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Jose Raul Capablanca vs Emanuel Lasker
Lasker - Capablanca World Championship Match (1921), Havana CUB, rd 9, Apr-06
Tarrasch Defense: Prague Variation (D33)  ·  1/2-1/2



Annotations by Jose Raul Capablanca.      [26 more games annotated by Capablanca]

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Kibitzer's Corner
Mar-24-06  Ulhumbrus: One meaning of 17...Re8 playing the King's Rook to a blocked e- file is that the e- file isn't going to stay blocked. Black intends to unblock it by ..Be6-g4 and then to double the rooks on the e- file against White's backward e- pawn.
Nov-26-06  theprohpecy17: Einteresting game! *rubs chin*
Mar-02-08  Knight13: I agree with Capablanca that 21...h5 is better. White's kind of tied down, so why just give up so easily with ...Bxf3 ??
Premium Chessgames Member
  Everett: Looks like a Petrosian-Spassky game from 1969. BTW, comp says very small advantage for black with either the text or 21..h4
Nov-27-14  thegoodanarchist: In the year 1921 could anyone beat Capablanca? No, not even the great Lasker!
May-09-19  Phony Benoni: In the final position, after 21...Bxf3:

click for larger view

This note appears:

<"Black could have tried to keep up the attack by playing h5. The text move simplifies matters and easily leads to a draw. 22.Nxf3 Re4 23.Rc4 Qe6 24.Nxd4 Nxd4.">

This sounds to me as if the three moves given by Capablanca at the end of the note could actually be part of the game rather than just a possibility. "AMerican Chess Bulletin> *April 1921, p. 75) presents them as actually played moves.

It's possible that whoever submitted a game made an error in transcribing Capablanca's annotations, and included the moves as part of a note rather than the finish of the game. Can anybody shed some light on this?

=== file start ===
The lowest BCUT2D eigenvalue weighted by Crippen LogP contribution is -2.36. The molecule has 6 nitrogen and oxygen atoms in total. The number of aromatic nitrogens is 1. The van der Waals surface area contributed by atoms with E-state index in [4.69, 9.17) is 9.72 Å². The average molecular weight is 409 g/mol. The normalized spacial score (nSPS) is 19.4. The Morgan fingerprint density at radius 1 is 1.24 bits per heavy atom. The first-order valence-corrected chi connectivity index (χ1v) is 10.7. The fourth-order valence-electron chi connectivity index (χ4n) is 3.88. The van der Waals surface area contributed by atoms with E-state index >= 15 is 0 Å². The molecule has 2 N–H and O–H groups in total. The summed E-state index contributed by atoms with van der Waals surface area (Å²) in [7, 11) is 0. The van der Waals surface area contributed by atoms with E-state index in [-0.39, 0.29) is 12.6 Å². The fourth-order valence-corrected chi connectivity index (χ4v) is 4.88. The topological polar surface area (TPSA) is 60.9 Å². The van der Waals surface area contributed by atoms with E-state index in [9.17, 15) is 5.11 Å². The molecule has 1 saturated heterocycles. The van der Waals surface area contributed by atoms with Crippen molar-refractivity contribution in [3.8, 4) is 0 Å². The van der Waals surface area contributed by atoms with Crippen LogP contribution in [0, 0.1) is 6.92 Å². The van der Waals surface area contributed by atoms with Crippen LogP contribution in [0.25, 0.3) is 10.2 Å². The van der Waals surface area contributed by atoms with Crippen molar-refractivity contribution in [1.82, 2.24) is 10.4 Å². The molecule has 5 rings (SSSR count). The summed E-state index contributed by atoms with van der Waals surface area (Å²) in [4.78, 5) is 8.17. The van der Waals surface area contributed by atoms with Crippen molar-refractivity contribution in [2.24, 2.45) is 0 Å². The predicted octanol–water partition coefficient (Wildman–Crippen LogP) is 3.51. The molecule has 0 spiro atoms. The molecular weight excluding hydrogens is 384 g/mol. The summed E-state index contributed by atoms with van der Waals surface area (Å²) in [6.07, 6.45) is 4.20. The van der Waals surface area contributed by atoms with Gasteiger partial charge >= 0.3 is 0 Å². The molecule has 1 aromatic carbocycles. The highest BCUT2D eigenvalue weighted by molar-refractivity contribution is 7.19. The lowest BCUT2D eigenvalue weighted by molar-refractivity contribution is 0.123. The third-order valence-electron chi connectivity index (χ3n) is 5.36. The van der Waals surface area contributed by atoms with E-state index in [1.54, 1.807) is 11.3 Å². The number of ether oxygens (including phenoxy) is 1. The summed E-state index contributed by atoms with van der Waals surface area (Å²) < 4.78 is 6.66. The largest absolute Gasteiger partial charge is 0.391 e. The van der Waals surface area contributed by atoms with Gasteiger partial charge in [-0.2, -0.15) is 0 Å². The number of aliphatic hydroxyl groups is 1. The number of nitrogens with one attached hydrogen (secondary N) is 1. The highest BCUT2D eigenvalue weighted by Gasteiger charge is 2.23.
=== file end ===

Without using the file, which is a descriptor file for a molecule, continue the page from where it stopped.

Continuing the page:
Premium Chessgames Member
  sachistu: Yes <PhonyBenoni> this is apparently what happened. Alternatively, there could have been a problem during the upload that caused the remaining moves (22-24) to be treated as a comment by the parser. Usually, this stems from a missing period in the comment or improper use of a bracket.

Regardless, the moves 22 to 24 should be added to the score. The submitter most likely got the score and notes from Capablanca's book on the 1921 and 1927 matches (Dover edition p.19-20). That note is present, but moves 22 to 24 are part of the actual score.

In addition to ACB (and of course, the Capablanca book), other sources also give the complete game through 24 i.e. BCM and the Khalifman/Yudasin book on Capablanca (Vol 1) to name just two.

I'll submit a correction slip.

Premium Chessgames Member
  Sally Simpson: ***

"I had never seen this variation [10...d4] before and I therefore thought for a long time in order to make up my mind as to whether I should play Bxf6 or Ne4."

Capablanca did have this (Black to play)

click for larger view

As White in Capablanca vs Olland, 1919 which Lasker may have known about and 10...d4 was Lasker prep. (there is also another simul game with Capa as White but I'd doubt Lasker saw that.)

However if it all depends if Lasker saw the correct score in the Olland game. See Capablanca vs Olland, 1919 (kibitz #2)


Premium Chessgames Member
  offramp: After 9 games Capablanca was winning +1 =8. In this match the winning post was 12.5 points, out of 24.

Lasker had played fairly well, so far. He could have drawn game 5 at move 45.

When the match started Lasker had done <no> preparation. As the match carried on, perhaps the great Lasker may have had an optimistic feeling about the match.

The great Cuban had serious problems. The match had lasted 3 weeks so far. Capablanca had won <ONE> game, and that was a lucky win. Then there had been 8 short draws.
The press and the sponsors and the <public> were getting annoyed.

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